Sunday, October 3

A Security Lapse Comes Out

Consider one of many concrete reasons why John Kerry (or any other of the three or four top contenders for the presidency) would be stronger on defense than our huff-and-puff ruffian-in-chief and the ideologues in his right-wing Administration.
To start, compare the following two stories.

1) On September 27, 2004, it was reported in the New York Times that “three years after the Sept. 11 attacks, more than 120,000 hours of potentially valuable terrorism-related recordings have not yet been translated by linguists at the Federal Bureau of Investigation… according to a declassified summary of a Justice Department investigation.”

2) And, next, this CBS report, from November, 2002, that “nine Army linguists, including six trained to speak Arabic, have been dismissed from the military because they are gay.”
Now, no one in the press, as far as I know, has juxtaposed these two stories, if only to extract from them the obvious.

[After I first posted this, Randi Rhodes of Air America Radio spoke of the two reports in a critique where she also recalled the firing by the Bush Administration of Sibel Edmonds, a translator who said the FBI had information that an attack using airplanes was being planned before Sept. 11 and called Condoleezza Rice's claim the White House had no specific information on a domestic threat or one involving planes "an outrageous lie." Full story here.]

If these six translators were fired in November 2002 for being attracted to members of their own sex, and, today, the Justice Department is decrying the lack of progress the FBI is making in translating potentially crucial documents in the struggle to prevent acts of terrorism on U.S. soil, then it would not take much math or rumination to conclude that, just maybe, in this case, the sexual orientation of the linguists who were dismissed years ago should have been judged less harmful to the integrity of our society than the potential plans for a terrorist attack that the linguists had the know-how to uncover in advance. One can only guess how many of the untranslated hours could have been translated by those six linguists alone, but certainly the linguists would have made more progress had they not been fired on account of officially-sanctioned bigotry.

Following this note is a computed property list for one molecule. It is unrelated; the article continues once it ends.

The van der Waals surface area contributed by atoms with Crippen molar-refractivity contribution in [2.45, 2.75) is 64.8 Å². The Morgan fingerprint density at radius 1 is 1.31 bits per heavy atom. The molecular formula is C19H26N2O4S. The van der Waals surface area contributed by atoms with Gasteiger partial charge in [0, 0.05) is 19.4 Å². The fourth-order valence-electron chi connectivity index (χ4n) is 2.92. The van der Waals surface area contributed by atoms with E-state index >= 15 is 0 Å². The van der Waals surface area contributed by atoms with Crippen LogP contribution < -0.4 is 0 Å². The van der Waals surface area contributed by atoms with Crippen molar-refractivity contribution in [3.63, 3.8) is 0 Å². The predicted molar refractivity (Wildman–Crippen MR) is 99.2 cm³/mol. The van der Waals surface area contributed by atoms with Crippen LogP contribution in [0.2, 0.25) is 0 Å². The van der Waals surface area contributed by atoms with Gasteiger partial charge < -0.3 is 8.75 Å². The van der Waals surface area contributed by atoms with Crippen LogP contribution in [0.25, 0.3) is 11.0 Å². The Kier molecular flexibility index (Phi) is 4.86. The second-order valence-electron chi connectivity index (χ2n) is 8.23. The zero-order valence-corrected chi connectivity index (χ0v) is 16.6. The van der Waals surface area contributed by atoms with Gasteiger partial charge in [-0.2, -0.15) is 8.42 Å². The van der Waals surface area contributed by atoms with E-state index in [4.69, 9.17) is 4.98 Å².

It is easy to lament the sluggishness that the FBI has shown in translating these tapes, but it is hard not to feel outraged when an obvious solution to the problem — if not its prevention — has been blocked by an ideology that says, in essence, that men or women who are attracted to members of their own sex must be disallowed from assisting the nation in counter-terrorism efforts.

This kind of ideological dogmatism, which reduces the number of competent homeland defenders according to superficial social categories and favors pet social and corporate entities to the exclusion of others, weakens our national security. There are other examples of such ideological blind spots within the Bush Administration and, taken together, they call the bluff of the huff-and-puff president.

If Al-Qaeda's strategy is to "divide and conquer," its members can thank George Bush for giving them a leg up in their assault on the United States. In countless ways, Bush has used the "war on terror" to enrich the wealthy, exclude the harmless, assault the vulnerable, and demonize those who would differ. For the same reason, John Edwards's "Two Americas" speech concerns more than only domestic economic issues, and Edwards would do well to underscore that point in his debate with Dick Cheney.